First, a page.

Representatives of Google (News - Alert) and Apple found themselves on the hot seat Tuesday as U.S. Senators questioned them about privacy issues related to smartphone use.
The officials were grilled on how the companies use location data gathered from smartphones, according to a report from Bloomberg News.
“Consumers have a fundamental right to know what data is being collected about them,” U.S. Sen. Al Franken (D-Minn.), chairman of the Judiciary Subcommittee on Privacy, Technology, and the Law, said as the hearing got underway.
“They have a right to decide whether they want to share that information, and with whom they want to share it and when. And yet reports suggest that the information on our mobile devices is not being protected in the way that it should be. And I think we have those rights for all of our personal information," Franken added in a statement.
During his testimony, Guy L. "Bud" Tribble, Apple (News - Alert) vice president of Software Technology, said user privacy is a top priority for his company, according to a report from Apple Insider.
“Apple is deeply committed to protecting the privacy of our customers,” Tribble said. “Apple does not track users’ locations – Apple has never done so and has no plans to do so.”
In addition, Apple does not share “personally identifiable information for their marketing purposes without our customers’ explicit consent,” Tribble said.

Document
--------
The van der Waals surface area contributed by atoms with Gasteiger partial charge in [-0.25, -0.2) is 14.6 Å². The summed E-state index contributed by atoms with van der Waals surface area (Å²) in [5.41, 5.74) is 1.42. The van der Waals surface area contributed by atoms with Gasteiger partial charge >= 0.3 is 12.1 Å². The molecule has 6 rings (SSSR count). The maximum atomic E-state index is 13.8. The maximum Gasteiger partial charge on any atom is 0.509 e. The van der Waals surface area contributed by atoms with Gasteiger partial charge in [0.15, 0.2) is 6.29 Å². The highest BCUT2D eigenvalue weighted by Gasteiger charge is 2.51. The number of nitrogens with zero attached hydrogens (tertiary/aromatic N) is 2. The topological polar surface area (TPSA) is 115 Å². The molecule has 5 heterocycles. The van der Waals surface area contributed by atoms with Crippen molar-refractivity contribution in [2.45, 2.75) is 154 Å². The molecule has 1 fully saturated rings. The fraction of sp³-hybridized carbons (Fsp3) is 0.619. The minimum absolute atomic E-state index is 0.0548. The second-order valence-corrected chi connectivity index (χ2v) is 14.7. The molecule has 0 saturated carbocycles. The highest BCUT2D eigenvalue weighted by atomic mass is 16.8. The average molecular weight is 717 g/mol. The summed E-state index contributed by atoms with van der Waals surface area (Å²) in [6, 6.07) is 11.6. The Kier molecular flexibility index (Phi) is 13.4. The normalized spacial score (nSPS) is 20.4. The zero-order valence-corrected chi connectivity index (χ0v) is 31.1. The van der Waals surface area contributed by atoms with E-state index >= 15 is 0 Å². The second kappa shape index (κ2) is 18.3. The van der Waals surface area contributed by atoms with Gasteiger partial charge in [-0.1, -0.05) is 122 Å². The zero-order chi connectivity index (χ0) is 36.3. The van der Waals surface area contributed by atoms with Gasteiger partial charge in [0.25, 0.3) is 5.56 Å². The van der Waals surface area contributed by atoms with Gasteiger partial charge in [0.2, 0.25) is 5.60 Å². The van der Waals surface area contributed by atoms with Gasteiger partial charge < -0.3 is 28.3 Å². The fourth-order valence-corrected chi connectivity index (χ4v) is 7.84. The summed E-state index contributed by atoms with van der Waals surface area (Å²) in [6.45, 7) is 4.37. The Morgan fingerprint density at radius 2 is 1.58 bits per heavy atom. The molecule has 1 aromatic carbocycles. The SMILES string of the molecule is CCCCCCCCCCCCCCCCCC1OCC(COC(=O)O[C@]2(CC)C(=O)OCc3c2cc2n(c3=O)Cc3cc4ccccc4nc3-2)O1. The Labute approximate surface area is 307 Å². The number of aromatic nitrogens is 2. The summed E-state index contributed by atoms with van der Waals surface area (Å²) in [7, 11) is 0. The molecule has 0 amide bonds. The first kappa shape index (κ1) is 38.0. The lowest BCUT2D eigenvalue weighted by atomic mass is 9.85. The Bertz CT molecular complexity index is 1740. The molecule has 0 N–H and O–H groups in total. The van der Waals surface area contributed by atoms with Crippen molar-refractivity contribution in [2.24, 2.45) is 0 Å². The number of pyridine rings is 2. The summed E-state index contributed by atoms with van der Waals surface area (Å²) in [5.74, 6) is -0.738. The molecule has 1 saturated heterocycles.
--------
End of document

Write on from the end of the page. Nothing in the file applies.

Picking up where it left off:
In addition, location-based services offer benefits to customers and make it more convenient for them in such user activities as shopping and travel, Tribble said.
Bloomberg News also reported that Alan Davidson (News - Alert), Google’s director of public policy, said external developers of apps for Android need to take responsibility for how software “collects and handles user data and the privacy disclosures.”
“Google does not control the behavior of third-party applications or how they handle location information and other user information that the third-party application obtains from the device, even though Google strongly encourages application developers to use best practices,” Davidson testified.
At the close of the hearing, Franken said he had “serious doubts” that user rights “are being respected in law or in practice.”
“Mobile devices are only going to become more and more popular; they’ll soon be the predominant way people access the Internet. So this is an urgent issue we’re dealing with,” he added.
Franken and other legislators may push for new laws to restrict companies’ use of confidential data, according to TMCnet.Ed Silverstein is a TMCnet contributor. To read more of his articles, please visit his columnist page.
Edited by Rich Steeves